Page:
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Keywords:

  • inflammatory bowel disease;
  • Crohn's disease;
  • ulcerative colitis;
  • health information;
  • internet;
  • readability

Abstract

Background:

The Internet is the largest source of health information and is widely used by inflammatory bowel disease (IBD) patients. As information is largely unregulated, our objective was to evaluate the quality, readability, accuracy, and accessibility of the information concerning IBD available on the World Wide Web.

Methods:

The phrases “inflammatory bowel disease,” “Crohn's disease,” and “Ulcerative Colitis” were entered separately as search terms into the 6 most commonly used search engines. Sites were categorized as institutional, pharmaceutical, nonpharmaceutical commercial sites, charitable, support, or alternative medicine. Websites were evaluated for content quality using the validated DISCERN rating instrument. Readability was graded by the Flesch Reading Ease and the Flesch–Kincaid Grade Level score.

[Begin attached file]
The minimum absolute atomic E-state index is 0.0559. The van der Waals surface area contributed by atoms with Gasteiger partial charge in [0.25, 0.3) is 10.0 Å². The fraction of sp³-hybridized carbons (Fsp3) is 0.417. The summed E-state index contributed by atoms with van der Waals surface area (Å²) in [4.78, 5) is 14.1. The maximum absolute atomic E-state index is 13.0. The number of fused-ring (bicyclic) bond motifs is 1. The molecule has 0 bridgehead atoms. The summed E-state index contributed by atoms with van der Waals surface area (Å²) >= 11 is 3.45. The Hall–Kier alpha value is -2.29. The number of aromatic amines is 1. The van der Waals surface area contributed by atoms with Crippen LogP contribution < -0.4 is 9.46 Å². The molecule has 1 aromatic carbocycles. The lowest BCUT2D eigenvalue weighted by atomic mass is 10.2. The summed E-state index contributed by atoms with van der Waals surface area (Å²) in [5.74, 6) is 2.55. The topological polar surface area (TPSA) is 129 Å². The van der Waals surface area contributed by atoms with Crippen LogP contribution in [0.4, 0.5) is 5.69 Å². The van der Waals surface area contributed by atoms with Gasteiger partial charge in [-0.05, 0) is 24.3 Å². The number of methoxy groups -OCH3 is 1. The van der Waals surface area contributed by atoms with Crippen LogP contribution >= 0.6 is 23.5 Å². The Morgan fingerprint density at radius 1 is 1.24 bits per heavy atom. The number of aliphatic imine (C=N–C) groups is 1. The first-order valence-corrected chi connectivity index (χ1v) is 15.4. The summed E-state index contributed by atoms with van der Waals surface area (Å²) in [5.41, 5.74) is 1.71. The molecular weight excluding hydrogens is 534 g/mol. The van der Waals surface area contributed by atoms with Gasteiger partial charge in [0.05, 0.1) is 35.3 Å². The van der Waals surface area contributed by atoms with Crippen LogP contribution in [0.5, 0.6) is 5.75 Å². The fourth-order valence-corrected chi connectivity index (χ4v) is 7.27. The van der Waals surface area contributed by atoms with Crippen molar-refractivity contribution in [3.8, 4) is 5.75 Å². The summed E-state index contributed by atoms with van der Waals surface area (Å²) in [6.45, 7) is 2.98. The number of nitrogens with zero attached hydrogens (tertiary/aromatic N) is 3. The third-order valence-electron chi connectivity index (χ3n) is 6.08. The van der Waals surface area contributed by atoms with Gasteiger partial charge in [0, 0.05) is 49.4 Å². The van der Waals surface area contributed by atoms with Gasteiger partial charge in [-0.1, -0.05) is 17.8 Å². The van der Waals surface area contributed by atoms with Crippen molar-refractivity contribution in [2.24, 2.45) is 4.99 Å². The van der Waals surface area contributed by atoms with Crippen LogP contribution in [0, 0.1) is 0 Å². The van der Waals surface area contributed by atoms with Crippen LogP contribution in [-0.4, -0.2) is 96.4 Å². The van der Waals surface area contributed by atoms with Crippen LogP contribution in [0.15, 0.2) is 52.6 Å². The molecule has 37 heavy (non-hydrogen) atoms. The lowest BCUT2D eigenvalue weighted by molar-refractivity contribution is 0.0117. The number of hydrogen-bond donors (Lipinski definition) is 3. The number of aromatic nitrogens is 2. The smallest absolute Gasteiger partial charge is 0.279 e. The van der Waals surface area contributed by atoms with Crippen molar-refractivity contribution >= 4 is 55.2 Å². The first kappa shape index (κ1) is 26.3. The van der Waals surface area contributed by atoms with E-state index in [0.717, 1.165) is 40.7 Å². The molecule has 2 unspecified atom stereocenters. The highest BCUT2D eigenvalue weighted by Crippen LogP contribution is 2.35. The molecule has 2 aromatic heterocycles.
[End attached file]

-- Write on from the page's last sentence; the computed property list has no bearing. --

Results:

Of the 76 websites evaluated by DISCERN, 43% of the sites were rated as excellent to good and 57% as fair to poor. Alternative medicine sites scored significant lower (P > 0.05) than institutional, pharmaceutical, and nonpharmaceutical commercial sites. There was no relation between a rating score and the position of a website on the search engine ranking. The median Flesch Reading Ease Score was 41.65 (range, 2.6–77.7) and 11.85 (range, 6.2–21.1) for the Flesch–Kincaid Grade Level.

Conclusions:

The quality of websites containing information on IBD varies widely. Most of the online material available is too difficult to comprehend for a substantial portion of the patient population, and good quality information may be beyond reach of the average information seeker. Inflamm Bowel Dis 2009